BENGALURU Foreign venture funds are stepping up investments in Indian mobile application makers, betting a surge in smartphone sales in the country will drive demand for home-grown apps, mirroring the trend in world's biggest mobile phone market China.
San Francisco-based incubator and venture capital firm 500 Startups on Tuesday launched a $25 million fund called '500 Kulfi' to invest in Indian mobile app-makers.
The firm said it would make 20 to 30 early-stage investments in India every year. By comparison, it made 50 investments in India in the last four years.
"How many places in the world do you know where there are half a billion people online, up from 100 million people just five years ago," said Dave McClure, founding partner at 500 Startups, attending a high-profile start-up industry conference in India's technology hub Bengaluru.
Indian start-ups raised a record $4 billion last year. But much of that went into established e-tailers such as top online marketplace Flipkart, which received $700 million in funding.
Smartphones account for about a quarter of the more than 1 billion mobile phone accounts in India, the world's second-biggest telecoms services market by number of users. And that segment is growing the fastest, with new smartphone sales crossing 100 million for the first time last year.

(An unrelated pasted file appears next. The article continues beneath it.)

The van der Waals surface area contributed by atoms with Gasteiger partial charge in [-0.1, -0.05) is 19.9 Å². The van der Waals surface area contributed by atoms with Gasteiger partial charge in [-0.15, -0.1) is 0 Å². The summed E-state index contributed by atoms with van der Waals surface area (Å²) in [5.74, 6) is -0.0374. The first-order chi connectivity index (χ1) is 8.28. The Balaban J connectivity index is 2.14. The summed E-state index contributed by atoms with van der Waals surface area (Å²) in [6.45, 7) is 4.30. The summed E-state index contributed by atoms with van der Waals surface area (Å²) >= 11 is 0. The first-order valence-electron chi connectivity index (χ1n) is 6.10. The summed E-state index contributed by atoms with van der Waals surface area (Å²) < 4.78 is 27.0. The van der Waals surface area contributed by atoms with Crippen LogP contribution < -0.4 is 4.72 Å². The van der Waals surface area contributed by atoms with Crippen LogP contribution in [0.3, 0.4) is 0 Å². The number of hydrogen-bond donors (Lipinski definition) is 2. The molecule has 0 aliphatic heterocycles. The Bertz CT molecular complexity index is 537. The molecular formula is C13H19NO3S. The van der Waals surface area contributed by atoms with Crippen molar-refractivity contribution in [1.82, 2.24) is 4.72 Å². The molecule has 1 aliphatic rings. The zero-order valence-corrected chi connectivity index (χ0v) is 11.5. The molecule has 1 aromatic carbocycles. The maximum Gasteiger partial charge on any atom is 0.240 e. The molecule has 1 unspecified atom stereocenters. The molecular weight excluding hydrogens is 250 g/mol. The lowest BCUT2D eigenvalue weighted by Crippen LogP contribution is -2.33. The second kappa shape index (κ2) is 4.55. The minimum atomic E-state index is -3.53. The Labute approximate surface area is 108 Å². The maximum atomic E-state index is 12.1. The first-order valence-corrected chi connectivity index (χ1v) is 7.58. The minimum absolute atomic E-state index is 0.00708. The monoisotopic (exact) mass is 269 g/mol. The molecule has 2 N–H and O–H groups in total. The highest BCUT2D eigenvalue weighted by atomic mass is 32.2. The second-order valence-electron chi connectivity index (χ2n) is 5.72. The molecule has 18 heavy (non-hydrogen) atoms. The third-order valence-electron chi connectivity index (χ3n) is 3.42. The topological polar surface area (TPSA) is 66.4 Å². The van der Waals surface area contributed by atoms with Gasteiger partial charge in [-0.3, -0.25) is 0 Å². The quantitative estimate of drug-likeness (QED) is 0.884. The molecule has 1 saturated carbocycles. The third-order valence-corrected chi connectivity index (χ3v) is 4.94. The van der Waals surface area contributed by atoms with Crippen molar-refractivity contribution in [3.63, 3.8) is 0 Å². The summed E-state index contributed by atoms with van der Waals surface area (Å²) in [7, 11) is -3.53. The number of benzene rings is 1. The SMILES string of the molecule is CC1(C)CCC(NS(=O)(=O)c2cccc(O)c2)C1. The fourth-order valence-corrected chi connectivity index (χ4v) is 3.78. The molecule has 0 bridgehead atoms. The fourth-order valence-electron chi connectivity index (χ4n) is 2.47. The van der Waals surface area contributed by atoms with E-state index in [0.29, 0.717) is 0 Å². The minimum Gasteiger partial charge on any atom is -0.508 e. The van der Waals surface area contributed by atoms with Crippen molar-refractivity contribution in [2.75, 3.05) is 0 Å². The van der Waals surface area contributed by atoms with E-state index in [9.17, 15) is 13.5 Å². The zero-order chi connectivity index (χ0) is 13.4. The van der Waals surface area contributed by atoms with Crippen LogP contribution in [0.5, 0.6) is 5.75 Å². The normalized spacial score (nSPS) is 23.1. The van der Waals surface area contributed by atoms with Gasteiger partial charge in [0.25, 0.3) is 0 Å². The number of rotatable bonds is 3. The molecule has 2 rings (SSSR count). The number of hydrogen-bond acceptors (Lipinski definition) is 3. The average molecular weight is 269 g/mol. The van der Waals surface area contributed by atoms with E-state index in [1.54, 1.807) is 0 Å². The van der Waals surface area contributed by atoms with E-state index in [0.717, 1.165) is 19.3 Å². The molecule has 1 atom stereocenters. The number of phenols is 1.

That bodes well for app-makers and their investors in a country where computer penetration is low and people use their smartphones to do everything from watching movies to shopping for goods and services.
With smartphone sales growth slowing in China, India is also becoming more important for those looking to cash in on the opportunity.
"India will become very likely the only growth engine for mobile internet in the entire world, when you think about it in reality China's smartphone sales significantly tapered off in 2015," said Alex Yao, who looks after strategy, innovation and investments at China-based app-maker Cheetah Mobile.
New York-listed Cheetah, which has more than 600 million monthly active users on its suite of mobile apps, this year launched its Indian operations and is looking to invest in, or buy out, Indian app-makers.
"The market in India is three to four years behind China. Given the similarity in population density, (economic development), so very likely what happened in China will also happen here in the next few years," said Yao.
(Additional reporting by Anya George Tharakan and Abhirup Roy; Editing by Devidutta Tripathy and Mark Potter)
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